COUNCIL IN ‘RECORD PAY-OFF’ SCANDAL

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Willie Docherty is in line to receive a staggering £615,000 when he steps down next year Sunday November 13,2011 By Ben Borland

A CONTROVERSIAL quango boss who gave lucrative contracts to millionaire Labour donors is set to pocket Scotland’s biggest ever public sector ‘golden goodbye’.

The Sunday Express understands Willie Docherty, head of cash-strapped Scottish council’s arm’s-length firm, is in line to receive a staggering £615,000 when he steps down next year.

Part of a special super-charged early retirement package, the prospective deal includes a £465,000 tax-free sum on top of his £150,000 salary – an annual wage higher than Prime Minister David Cameron.

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Mr Docherty, 55, the chief executive of City Building Glasgow, is no stranger to controversy, as he was closely linked to drugs shame former Glasgow City Council leader Steven Purcell and has faced repeated cronyism accusations because of his links with Labour.

Last month, it emerged that Scotland’s 32 councils have spent more than £65million on golden goodbyes over the past two years. But Mr Docherty’s would be easily the largest single payment – and equal to almost one hundredth of the total paid to tens of thousands of ordinary council staff.

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All too often we see executives walk away with huge amounts of taxpayers’ money and these types of deals have to come to an end
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John O’Connell, research director at the TaxPayers’ Alliance

It was described yesterday as a “massive slap in the face” for the council taxpayers of Scotland’s largest city, many of whom are among the poorest in Western Europe.

John O’Connell, research director at the TaxPayers’ Alliance, said: “Taxpayers will be furious if any of their cash has been used to fund this golden goodbye.

“All too often we see executives walk away with huge amounts of taxpayers’ money and these types of deals have to come to an end if we want to have sustainable public finances in the future.

“We must ensure that no money can be taken from the budgets of hard-working families to fund extravagant exit deals for the top-brass at organisations that sit in the grey area between the public and private sectors.”

James Dornan, leader of the council’s SNP group, said: “If the figures are true then this is an incredible payout that taxpayers will struggle to understand – especially in this financial climate.

“This money could be used to support the people of Glasgow but instead it is paying off an official in Labour’s favourite quango.

“It is sickening to learn this is possibly the largest council pay-off in the UK – and is consequently a massive slap in the face from Labour to the people of Glasgow.”

The record British council pay-off is thought to be £545,000 paid to Wakefield chief executive John Foster in 2009, while Sir John Elvidge, Scotland’s top civil servant, received a £300,000 deal when he retired as Permanent Secretary last year.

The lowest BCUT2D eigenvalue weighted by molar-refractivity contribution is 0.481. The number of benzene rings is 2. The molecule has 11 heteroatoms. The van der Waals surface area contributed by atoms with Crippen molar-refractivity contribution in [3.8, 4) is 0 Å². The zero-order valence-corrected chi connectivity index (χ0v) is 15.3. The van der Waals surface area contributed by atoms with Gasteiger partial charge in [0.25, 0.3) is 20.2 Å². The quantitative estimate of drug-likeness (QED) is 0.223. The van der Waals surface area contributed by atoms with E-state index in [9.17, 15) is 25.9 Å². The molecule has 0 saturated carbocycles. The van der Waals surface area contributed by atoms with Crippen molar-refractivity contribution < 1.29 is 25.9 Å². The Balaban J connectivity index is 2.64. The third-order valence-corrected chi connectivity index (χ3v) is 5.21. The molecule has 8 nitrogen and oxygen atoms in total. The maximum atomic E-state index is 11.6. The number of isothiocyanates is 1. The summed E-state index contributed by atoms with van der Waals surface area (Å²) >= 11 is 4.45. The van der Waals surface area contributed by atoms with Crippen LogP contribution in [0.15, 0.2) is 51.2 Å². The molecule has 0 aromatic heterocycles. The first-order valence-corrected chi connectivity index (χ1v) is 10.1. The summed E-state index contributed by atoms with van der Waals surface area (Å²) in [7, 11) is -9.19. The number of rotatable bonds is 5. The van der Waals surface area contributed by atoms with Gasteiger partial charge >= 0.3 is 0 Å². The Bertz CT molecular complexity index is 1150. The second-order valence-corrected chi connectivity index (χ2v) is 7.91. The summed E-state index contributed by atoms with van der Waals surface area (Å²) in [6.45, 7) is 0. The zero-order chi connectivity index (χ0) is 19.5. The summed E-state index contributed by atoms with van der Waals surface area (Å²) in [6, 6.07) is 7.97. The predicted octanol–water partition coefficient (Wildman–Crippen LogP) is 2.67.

Tom Aitchison, the chief executive who left Edinburgh City Council £1.3billion in debt, received a £210,000 lump sum when he walked away in January.

Glasgow’s £120million early retirement fund has already come under fire after it emerged the city’s property stock had been re-mortgaged in order to fund generous pay-offs for high-earning executives.

The local authority is facing a budget described by the council leader as “the hardest we have ever faced”, including a £122million cut in housing payments.

As part of his pay-off, Mr Docherty is also rumoured to be in line to receive a 40 year service bonus despite only having 30 years with the council and its subsidiary.

A former apprentice who grew up in Glasgow’s tough Castlemilk scheme, his wife Sadie is a Labour councillor in the city.

City Building was formed in 2006 from Glasgow City Council’s old Building Services Department, one of 12 ‘arm’s length’ firms set up by former leader Mr Purcell. The council maintains ultimate responsibility for the company.

Mr Docherty announced he was stepping down in September, boasting that he had grown the business into one of Scotland’s largest construction firms. However, its order book is swelled by dozens of lucrative council and other public sector contracts from Glasgow and the west of Scotland.

Mr Docherty said at the time: “It has been an enormous privilege to lead City Building into the commercial marketplace where it now competes on an equal footing with the private sector.”

The firm came under scrutiny when it awarded more than £10million of vehicle and heavy plant contracts to a company owned by Labour backer Willie Haughey.

City Building also awarded a £600,000 contract to Labour donor Andrew Smillie’s scaffolding firm, and gave out £100 vouchers for a restaurant owned by Labour supporter James Mortimer.

Mr Docherty also came under fire for spending £4,000 of City Building’s budget on tables at two Labour fundraising dinners.

Claims of “cronyism” at the council subsidiary were further sparked by the appointment of Lesley Quinn, Scottish Labour’s former general secretary, to a newly created business development post.

City Building insisted last night that the package has not been finalised, although the Sunday Express understands these figures have already been discussed at the highest levels.

A spokesman said: “Willie Docherty does not retire until March 31, 2012, and his retirement package will be finalised shortly before his leaving date. Any employee’s retirement package is confidential, and, like any business, is specific to the pension contributions that the individual has made throughout their time with the organisation.”

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